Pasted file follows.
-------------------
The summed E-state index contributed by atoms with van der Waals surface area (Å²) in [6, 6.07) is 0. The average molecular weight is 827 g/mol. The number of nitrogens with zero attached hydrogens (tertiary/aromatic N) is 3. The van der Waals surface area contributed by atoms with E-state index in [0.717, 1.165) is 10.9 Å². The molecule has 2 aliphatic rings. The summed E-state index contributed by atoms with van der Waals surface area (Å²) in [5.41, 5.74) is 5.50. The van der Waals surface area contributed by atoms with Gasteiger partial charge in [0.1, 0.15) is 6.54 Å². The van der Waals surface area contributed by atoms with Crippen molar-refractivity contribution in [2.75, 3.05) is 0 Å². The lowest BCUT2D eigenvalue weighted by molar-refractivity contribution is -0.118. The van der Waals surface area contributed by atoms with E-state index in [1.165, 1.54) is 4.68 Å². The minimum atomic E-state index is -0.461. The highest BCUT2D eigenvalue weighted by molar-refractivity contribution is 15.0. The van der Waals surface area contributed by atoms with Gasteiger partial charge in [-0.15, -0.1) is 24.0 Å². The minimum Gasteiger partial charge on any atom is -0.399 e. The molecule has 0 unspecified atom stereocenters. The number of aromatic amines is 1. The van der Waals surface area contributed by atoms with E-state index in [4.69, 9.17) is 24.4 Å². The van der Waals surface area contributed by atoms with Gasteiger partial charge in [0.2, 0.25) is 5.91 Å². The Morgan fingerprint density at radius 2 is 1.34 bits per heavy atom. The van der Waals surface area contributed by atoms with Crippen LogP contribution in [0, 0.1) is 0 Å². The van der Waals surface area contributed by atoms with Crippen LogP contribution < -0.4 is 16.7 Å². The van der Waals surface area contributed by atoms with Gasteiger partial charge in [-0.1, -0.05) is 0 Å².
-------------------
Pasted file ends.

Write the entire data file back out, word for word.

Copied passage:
The summed E-state index contributed by atoms with van der Waals surface area (Å²) in [6, 6.07) is 0. The average molecular weight is 827 g/mol. The number of nitrogens with zero attached hydrogens (tertiary/aromatic N) is 3. The van der Waals surface area contributed by atoms with E-state index in [0.717, 1.165) is 10.9 Å². The molecule has 2 aliphatic rings. The summed E-state index contributed by atoms with van der Waals surface area (Å²) in [5.41, 5.74) is 5.50. The van der Waals surface area contributed by atoms with Gasteiger partial charge in [0.1, 0.15) is 6.54 Å². The van der Waals surface area contributed by atoms with Crippen molar-refractivity contribution in [2.75, 3.05) is 0 Å². The lowest BCUT2D eigenvalue weighted by molar-refractivity contribution is -0.118. The van der Waals surface area contributed by atoms with E-state index in [1.165, 1.54) is 4.68 Å². The minimum atomic E-state index is -0.461. The highest BCUT2D eigenvalue weighted by molar-refractivity contribution is 15.0. The van der Waals surface area contributed by atoms with Gasteiger partial charge in [-0.15, -0.1) is 24.0 Å². The minimum Gasteiger partial charge on any atom is -0.399 e. The molecule has 0 unspecified atom stereocenters. The number of aromatic amines is 1. The van der Waals surface area contributed by atoms with E-state index in [4.69, 9.17) is 24.4 Å². The van der Waals surface area contributed by atoms with Gasteiger partial charge in [0.2, 0.25) is 5.91 Å². The Morgan fingerprint density at radius 2 is 1.34 bits per heavy atom. The van der Waals surface area contributed by atoms with Crippen LogP contribution in [0, 0.1) is 0 Å². The van der Waals surface area contributed by atoms with Crippen LogP contribution < -0.4 is 16.7 Å². The van der Waals surface area contributed by atoms with Gasteiger partial charge in [-0.1, -0.05) is 0 Å².